I’m certainly not a rabid environmentalist, but with technological advances do come unintended consequences.
Case in point – the leaps and bounds taking place in nanotechnology development and production.
Amid growing evidence that some of the tiniest materials ever engineered pose potentially big environmental, health and safety risks, momentum is building in Congress, environmental circles and in the industry itself to beef up federal oversight of the new materials, which are already showing up in dozens of consumer products.
But large gaps in scientists’ understanding of the materials are slowing the development of a regulatory scheme. Equally unresolved is who should pay for the additional safety studies that everyone agrees are needed.
(Government) Regulation? *shudder*
At issue are “nanomaterials,” made of intricately engineered particles and fibers as small as 1/80,000th the diameter of a human hair. At that scale the laws of chemistry and physics bend, giving familiar substances novel chemical, electrical and physical properties.
Nanomaterials are already being integrated into a wide range of products, including sports equipment, computers, food wrappings, stain-resistant fabrics and an array of cosmetics and sunscreens — a market expected to exceed $1 trillion a year within a decade. Preliminary studies suggest that most of these products do not pose significant risks in their bulk form or embedded in the kinds of products that so far use them.
But the same cannot be said of the particles themselves, which can pose health risks to workers where they are made and may cause health or environmental problems as discarded products break down in landfills.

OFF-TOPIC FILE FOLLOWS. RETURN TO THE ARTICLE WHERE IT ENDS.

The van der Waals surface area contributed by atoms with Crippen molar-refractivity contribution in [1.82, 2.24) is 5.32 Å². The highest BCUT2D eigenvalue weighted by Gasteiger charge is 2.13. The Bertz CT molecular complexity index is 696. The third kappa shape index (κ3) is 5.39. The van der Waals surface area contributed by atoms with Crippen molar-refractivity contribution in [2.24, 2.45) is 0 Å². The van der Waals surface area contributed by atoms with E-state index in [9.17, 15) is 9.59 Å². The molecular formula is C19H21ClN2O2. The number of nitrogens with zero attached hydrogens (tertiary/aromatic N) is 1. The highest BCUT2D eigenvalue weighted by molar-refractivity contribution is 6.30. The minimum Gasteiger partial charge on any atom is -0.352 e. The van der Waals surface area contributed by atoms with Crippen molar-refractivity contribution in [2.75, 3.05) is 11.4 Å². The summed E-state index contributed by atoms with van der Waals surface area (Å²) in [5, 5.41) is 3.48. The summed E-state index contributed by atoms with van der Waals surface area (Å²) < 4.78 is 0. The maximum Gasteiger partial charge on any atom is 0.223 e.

Definitely risks that should be further evaluated and minimized.
An estimated 700 types of nanomaterials are being manufactured at about 800 facilities in this country alone, prompting several federal agencies to focus seriously on nano safety. Yet no agency has developed safety rules specific to nanomaterials. And the approach being taken by the Environmental Protection Agency, arguably the furthest along of any regulatory body, is already facing criticism by some as inadequate.
In documents that are now being finalized for public comment, the agency calls for a “stewardship program” that would be voluntary. Manufacturers would be asked to alert officials about nanoproducts they are making and to provide information about environmental or health risks they have uncovered. But they would not be required to make such reports or to do special studies.
Hate to say it, but voluntary “stewardship programs” aren’t going to be effective.
Any ideas out there on a better way to address these risks, while not adversely restricting the trade?